What Are JPEG, JPG, PNG, BMP, TIFF & Other Image File Formats? - PC SEEKERS

What Are JPEG, JPG, PNG, BMP, TIFF & Other Image File Formats?

 
Image by mohamed Hassan from Pixabay

 

If you take photos or download wallpapers for your desktop and home screen or edit them in Photoshop then you must have come across multiple image file formats like JPEG, JPG, JFIF, PNG, GIF and so on. So what are these image formats and which one suits you best? Let's learn.


Also Read: What Are File Extensions In Windows?


JPEG:

JPEG stands for Joint Photographic Experts Group. You don't have to be an expert to use it, despite the fancy sounding name, as it is an extremely common format in the world of photos/images. JPEGs are popular for number of reasons but one of the biggest is actually that is saves a lot of space compared to older formats like BMP. To achieve these space savings, JPEGs use what is called "LOSSY compression". So when you save an image in JPEG, a lot of the data gets discarded to reduce the file size. The degree of compression can be adjusted allowing a selectable trade-off between the file size and image quality.


JPEG compression only works well with photos but it struggles with sharp edges and curves that you often find in non-photographic images such as diagrams or design elements.


JPG:

There is no actual difference between JPG and JPEG file formats except the fact that JPG uses one less. This is due to older versions of Windows required 3 letter file format extensions.


BMP:

BMP file format aka Bitmap image file was once upon a time a very commonly used file format due to its simplicity and compatibility across devices but has since fallen out of favour after the arrival of JPEG image file format. BMP image files are uncompressed images unlike JPEG counter-parts. But due to the fact that a human eye is not that good in noticing lots of brightness differences over a small area and to save more space, JPEG became a widely used standard for images.

 

JFIF:

JFIF stands for JPEG File Interchange Format. This format is used for exchanging JPEG encoded files compliant with JPEG Interchange Format (JIF). All JPEGs are JFIFs.

 

GIF:

GIF stands for Graphics Interchange Format. This image format uses losses compression which is a much better alternative for JPEG image format when it comes to sharp edges and curves in logos and other design elements. GIFs can also even be animated by showing multiple images in rapid succession but the huge drawback is that they are only limited to 256 colours which means they often look grainy when used for more complex images.

 

Also Read: Understanding USB Naming Scheme - USB 3.2 Gen 2x2 

 

PNG:

So if you want no loss in image quality without the huge file sizes, what do you do? You can turn to the increasingly popular PNG image file format. PNG stands for Portable Network Graphics. As the name suggests this was designed for sending images over the internet. PNGs can reduce the file sizes of graphics heavy images without introducing compression artifacts the way JPEG and GIF can. Though the lossless compression means your file size will be larger, so keep this trade-off in mind. PNG also supports transparency meaning image editors and web browsers can understand that certain areas of the image are meant to be transparent.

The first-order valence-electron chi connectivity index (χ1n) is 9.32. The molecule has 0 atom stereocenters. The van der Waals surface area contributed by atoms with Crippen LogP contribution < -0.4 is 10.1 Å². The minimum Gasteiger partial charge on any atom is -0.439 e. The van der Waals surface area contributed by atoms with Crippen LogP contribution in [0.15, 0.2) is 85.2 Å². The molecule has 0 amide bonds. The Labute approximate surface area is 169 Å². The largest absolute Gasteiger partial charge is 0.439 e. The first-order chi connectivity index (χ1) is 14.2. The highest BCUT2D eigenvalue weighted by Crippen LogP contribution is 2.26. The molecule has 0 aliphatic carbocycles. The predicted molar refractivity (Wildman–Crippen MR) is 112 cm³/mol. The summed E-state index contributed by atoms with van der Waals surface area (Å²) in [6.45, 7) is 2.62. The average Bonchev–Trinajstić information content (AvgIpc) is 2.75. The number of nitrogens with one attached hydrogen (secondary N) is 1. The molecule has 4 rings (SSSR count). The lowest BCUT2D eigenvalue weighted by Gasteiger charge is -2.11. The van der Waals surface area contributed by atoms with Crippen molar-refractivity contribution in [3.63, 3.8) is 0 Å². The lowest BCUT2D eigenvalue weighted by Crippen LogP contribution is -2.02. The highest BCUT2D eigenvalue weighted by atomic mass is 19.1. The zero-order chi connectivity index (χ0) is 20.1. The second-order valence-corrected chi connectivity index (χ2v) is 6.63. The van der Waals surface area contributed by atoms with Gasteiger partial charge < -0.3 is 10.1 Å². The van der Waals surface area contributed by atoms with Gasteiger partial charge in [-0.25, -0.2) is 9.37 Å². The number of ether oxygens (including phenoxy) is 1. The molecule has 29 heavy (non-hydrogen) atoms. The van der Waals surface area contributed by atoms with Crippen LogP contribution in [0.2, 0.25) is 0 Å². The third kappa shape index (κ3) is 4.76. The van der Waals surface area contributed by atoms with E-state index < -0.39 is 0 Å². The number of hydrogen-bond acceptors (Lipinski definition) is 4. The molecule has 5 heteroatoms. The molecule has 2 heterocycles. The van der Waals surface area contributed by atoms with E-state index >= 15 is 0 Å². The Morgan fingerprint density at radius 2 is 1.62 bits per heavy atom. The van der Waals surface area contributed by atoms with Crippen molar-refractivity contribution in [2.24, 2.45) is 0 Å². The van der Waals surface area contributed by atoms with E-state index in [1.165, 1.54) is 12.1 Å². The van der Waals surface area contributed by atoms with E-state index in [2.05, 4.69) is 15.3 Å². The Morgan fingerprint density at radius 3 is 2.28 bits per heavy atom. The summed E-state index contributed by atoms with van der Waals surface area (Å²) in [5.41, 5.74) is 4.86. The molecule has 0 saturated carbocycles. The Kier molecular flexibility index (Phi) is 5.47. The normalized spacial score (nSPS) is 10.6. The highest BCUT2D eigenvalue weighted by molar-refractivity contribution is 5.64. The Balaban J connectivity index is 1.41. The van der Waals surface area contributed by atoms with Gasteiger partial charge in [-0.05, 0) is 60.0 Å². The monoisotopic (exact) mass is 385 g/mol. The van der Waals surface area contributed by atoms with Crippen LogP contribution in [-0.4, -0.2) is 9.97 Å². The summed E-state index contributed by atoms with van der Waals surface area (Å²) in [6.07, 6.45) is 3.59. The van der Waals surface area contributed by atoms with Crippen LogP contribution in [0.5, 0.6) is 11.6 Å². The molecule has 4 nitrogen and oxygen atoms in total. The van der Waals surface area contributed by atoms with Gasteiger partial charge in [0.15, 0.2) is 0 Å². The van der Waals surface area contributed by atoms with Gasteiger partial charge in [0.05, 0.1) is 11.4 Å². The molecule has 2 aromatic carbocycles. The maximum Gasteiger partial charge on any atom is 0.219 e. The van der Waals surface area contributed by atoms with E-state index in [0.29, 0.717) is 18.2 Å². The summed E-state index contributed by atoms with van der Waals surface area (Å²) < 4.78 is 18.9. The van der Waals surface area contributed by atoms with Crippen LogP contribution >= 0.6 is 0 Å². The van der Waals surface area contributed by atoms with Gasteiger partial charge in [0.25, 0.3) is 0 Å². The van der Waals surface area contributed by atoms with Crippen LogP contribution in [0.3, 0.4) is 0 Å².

Note: Image editors often use checkered areas to indicate transparency.

 

TIF:

TIF stands for Tagged Image File Format. Of course in few cases image quality is of prime importance and you don't always care about storage and file sizes such as in professional photography settings, in such cases TIF is used. Although TIF can use compression, it also supports uncompressed images as well as many different colour spaces and among options making it popular among photographers. 

 

SVG:

You might also have come images in the Scalable Vector Graphics (SVG) format. SVG images can be resized as much as one likes with little to no loss in quality meaning file sizes are very small. 


Raw Images:

This is a really important format which actually no format at all. Raw Images are also sometimes referred to as digital negatives. A Raw file or image is not an actual picture, just like a negative from an old 35mm Film Camera, but it contains the information which is needed to create one. RAW image is a very lightly processed file that contains much of the original information captured by the camera sensor itself. RAW files require special codecs to open them as images on a desktop image editor. RAW images are favoured by photographers for very obvious reasons.

 

Check out our Learn Section to more about various other topics.

 

What image file formats have you come across recently and which file formats you usually use? Do let us know down in the comments section below.

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